Rescue
Raccoon gets his head stuck in sewer cap and deputies come to save him
I'm glad the little guy made it out safe but the logistics that went into saving him are pretty hilarious.
Cherie Gozon
09.21.21

Here’s a rare and unusual rescue story you don’t hear every day.

Pexels|International Fund for Animal Welfare
Source:
Pexels|International Fund for Animal Welfare

Often, we hear of rescue stories about dogs and cats being abandoned or poultry and livestock being abused.

Most reports on rescued animals are focused on dogs and cats as pets, while reports on poultry and livestock abuse are only for extreme cases.

But we seldom hear rescues of wild animals.

Pexels|International Fund for Animal Welfare
Source:
Pexels|International Fund for Animal Welfare

When people call for help regarding a wild animal, it’s often about protecting the humans, not the other way around.

So, when Harrison Township Fire Department received a report on an animal that needed help, they didn’t expect this one.

The call was regarding a curious little raccoon.

A raccoon’s head had gotten stuck in a sewer cap.

According to callers, his body was nowhere in sight.

Pexels|David Selbert
Source:
Pexels|David Selbert

The rescuers had no clue how he got in there. The hole in the cap seemed too tight for him to pass through.

Seeing that the little guy needed help, they took out the sewer cap and started to brainstorm how to get him out of there.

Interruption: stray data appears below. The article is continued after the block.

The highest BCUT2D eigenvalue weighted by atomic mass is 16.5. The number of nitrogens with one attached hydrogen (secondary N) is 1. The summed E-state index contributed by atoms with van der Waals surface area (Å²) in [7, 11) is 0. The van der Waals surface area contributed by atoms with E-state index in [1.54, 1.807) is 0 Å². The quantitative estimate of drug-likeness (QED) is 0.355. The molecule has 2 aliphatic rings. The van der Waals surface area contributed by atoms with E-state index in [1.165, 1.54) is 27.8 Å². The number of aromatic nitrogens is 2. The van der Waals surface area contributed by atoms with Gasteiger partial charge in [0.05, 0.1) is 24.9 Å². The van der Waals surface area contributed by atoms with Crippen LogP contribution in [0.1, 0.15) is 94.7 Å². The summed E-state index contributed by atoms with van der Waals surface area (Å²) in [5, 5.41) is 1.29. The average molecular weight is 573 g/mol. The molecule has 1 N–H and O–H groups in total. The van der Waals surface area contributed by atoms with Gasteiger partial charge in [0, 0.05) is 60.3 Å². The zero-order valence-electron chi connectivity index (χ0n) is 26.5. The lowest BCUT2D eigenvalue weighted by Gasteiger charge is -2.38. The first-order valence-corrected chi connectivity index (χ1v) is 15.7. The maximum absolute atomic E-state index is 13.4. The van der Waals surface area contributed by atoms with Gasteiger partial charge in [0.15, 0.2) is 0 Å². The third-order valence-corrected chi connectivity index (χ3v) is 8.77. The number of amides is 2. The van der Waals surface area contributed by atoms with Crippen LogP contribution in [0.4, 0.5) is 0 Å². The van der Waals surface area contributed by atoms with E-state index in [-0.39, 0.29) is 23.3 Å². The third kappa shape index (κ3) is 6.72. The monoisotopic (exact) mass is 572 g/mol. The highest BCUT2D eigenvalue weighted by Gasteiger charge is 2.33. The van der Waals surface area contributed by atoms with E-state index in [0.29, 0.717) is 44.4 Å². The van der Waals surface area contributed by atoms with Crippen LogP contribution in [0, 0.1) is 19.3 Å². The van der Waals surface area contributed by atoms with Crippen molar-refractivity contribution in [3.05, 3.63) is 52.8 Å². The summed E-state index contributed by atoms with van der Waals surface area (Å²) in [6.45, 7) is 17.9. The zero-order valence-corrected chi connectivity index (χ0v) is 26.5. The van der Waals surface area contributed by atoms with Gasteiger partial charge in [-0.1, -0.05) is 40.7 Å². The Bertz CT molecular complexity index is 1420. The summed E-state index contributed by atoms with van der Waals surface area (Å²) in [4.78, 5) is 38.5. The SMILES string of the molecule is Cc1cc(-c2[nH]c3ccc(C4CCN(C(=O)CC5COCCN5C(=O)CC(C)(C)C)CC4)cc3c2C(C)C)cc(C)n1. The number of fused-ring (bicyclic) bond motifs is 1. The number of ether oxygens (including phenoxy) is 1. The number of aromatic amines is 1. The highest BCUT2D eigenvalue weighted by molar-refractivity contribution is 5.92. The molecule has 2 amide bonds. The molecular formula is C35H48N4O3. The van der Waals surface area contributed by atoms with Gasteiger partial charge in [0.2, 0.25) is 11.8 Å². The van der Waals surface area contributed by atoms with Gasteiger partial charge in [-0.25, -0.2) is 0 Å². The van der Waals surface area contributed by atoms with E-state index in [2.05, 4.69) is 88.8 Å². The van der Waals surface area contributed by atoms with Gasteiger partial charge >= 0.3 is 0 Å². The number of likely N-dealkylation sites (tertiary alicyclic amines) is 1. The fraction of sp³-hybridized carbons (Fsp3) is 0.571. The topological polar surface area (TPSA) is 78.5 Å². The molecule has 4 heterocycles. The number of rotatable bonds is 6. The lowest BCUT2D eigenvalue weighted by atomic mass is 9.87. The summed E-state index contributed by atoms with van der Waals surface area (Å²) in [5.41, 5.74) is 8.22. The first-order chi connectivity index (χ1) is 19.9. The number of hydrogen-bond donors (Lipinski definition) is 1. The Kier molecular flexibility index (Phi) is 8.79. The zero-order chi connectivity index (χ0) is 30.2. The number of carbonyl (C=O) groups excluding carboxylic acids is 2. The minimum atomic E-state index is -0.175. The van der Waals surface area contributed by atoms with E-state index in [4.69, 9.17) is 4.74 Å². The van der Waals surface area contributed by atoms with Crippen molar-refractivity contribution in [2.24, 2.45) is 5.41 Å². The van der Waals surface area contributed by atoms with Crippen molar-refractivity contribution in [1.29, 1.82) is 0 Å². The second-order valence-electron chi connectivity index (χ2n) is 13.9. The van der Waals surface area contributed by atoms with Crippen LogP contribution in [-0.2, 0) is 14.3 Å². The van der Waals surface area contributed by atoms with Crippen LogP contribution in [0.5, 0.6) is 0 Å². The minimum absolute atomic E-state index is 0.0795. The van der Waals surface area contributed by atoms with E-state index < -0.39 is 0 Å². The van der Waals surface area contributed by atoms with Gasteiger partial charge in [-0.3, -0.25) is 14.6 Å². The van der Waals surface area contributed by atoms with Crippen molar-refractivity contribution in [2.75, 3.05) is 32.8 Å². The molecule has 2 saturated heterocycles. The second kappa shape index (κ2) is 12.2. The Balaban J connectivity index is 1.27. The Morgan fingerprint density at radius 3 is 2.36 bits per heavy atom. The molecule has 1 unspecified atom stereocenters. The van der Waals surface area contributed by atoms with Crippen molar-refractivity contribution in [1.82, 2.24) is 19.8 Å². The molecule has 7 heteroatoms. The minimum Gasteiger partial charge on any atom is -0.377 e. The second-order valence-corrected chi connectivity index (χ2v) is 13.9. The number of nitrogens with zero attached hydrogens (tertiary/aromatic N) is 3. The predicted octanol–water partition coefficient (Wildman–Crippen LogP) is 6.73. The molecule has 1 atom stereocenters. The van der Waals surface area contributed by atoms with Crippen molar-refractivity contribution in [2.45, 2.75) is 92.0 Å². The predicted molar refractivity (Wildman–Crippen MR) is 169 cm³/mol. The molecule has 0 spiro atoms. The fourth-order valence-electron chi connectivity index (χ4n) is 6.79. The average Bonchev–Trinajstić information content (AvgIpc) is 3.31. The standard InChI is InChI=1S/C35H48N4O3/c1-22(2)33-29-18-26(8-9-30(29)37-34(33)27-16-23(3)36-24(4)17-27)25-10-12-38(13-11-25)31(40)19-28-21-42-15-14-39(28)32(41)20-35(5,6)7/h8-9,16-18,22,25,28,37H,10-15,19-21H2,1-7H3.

According to Fire Lieutenant Brian Lorkowski, they had very few options.

Pexels|cottonbro
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Pexels|cottonbro

Using a saw to cut through the metal is the first thing that came into mind. But he knew that a cast iron would easily heat up with a saw and might burn the raccoon.

There’s also the danger of cutting the animal, so that option was out of the window.

The next option was to lubricate the raccoon out of this predicament.

Pexels|Karolina Grabowska
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Pexels|Karolina Grabowska

They put on hand gloves since it was starting to scratch and bite. They had to think fast because the raccoon was getting agitated.

They tried some dish soap, but that plan also failed.

Luckily, a homeowner handed them cooking oil.

Pexels|Olya Kobruseva
Source:
Pexels|Olya Kobruseva

Peanut oil, to be exact. They coated his neck with the oil and gently twisted and pulled him out.

After 20 minutes, the little fella was finally free.

Pexels|Gonzalo Guzmán García
Source:
Pexels|Gonzalo Guzmán García

The rescuers sent the raccoon to animal control to get him dewormed and vaccinated before releasing him back. Hopefully, he won’t get stuck in sewer caps again.

While this instance is rare, reports of animals to be rescued were not.


According to Macomb County Animal Control Chief Jeff Randazzo, there are more animal reports in the past year because animals were at home more.

With the pandemic, humans easily notice something unusual if there’s an animal in trouble and are quick to call for rescue.

One unusual statistic that came out of this pandemic is wildlife in urban areas.


Since people were in lockdown and their homes, animals were free to roam around the quiet city.

There were reports of animal sightings such as deer, wild boar, monkey, mountain deer, and an ostrich running loose in different cities all over the globe.

Maybe, just maybe, this was also the case for this raccoon.

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By Cherie Gozon
hi@sbly.com
Cherie Gozon is a contributor at SBLY Media.
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